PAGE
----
Leaders consider ending lawmaker immunity law

Published 10:11 am Friday, April 11, 2014

ST. PAUL — A college project that alleged some state lawmakers might have used immunity to avoid drunken-driving arrests has sparked debate in Minnesota over whether to scrap a more than 150-year-old protection similar to those still on the books for Congress and most state legislatures.

At issue is a provision in the Minnesota Constitution from 1858 that was meant to protect legislators against being arrested to prevent them from voting on important measures. The state House voted 115-13 late Wednesday to lift the immunity despite arguments that no change is needed, and a state senator is trying to find a way to bring a similar proposal up for a vote in her chamber.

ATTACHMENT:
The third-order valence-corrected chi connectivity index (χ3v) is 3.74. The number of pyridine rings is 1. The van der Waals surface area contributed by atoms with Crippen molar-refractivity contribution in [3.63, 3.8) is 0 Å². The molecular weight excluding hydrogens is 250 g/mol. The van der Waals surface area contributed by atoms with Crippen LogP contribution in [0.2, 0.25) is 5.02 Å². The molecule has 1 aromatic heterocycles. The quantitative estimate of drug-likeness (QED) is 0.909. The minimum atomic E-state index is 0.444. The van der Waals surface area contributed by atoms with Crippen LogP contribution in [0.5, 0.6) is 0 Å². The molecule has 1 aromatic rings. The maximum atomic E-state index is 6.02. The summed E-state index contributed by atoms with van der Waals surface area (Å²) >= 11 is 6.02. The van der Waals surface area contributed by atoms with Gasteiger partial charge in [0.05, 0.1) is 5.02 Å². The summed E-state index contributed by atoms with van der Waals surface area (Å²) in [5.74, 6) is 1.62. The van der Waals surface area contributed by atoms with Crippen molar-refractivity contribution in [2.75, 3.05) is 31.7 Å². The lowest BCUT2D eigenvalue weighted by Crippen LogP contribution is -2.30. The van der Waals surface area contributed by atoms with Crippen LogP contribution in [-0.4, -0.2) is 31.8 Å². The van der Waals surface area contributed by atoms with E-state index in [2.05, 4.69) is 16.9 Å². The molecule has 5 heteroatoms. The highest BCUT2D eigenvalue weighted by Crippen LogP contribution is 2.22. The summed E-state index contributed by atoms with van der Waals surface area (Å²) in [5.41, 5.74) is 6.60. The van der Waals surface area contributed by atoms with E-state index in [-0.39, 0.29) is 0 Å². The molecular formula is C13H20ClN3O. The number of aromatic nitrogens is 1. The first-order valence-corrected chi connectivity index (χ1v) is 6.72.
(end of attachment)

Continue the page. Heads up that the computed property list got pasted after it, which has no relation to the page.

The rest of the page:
There is arrest immunity language in the U.S. Constitution and 44 other state constitutions, said Brenda Erickson, senior research analyst with the National Conference of State Legislatures. There have been unsuccessful attempts to repeal the privilege in Arizona, including one drive that began in 2012 when a senator avoided arrest after getting into a fight with his girlfriend on a Phoenix freeway.

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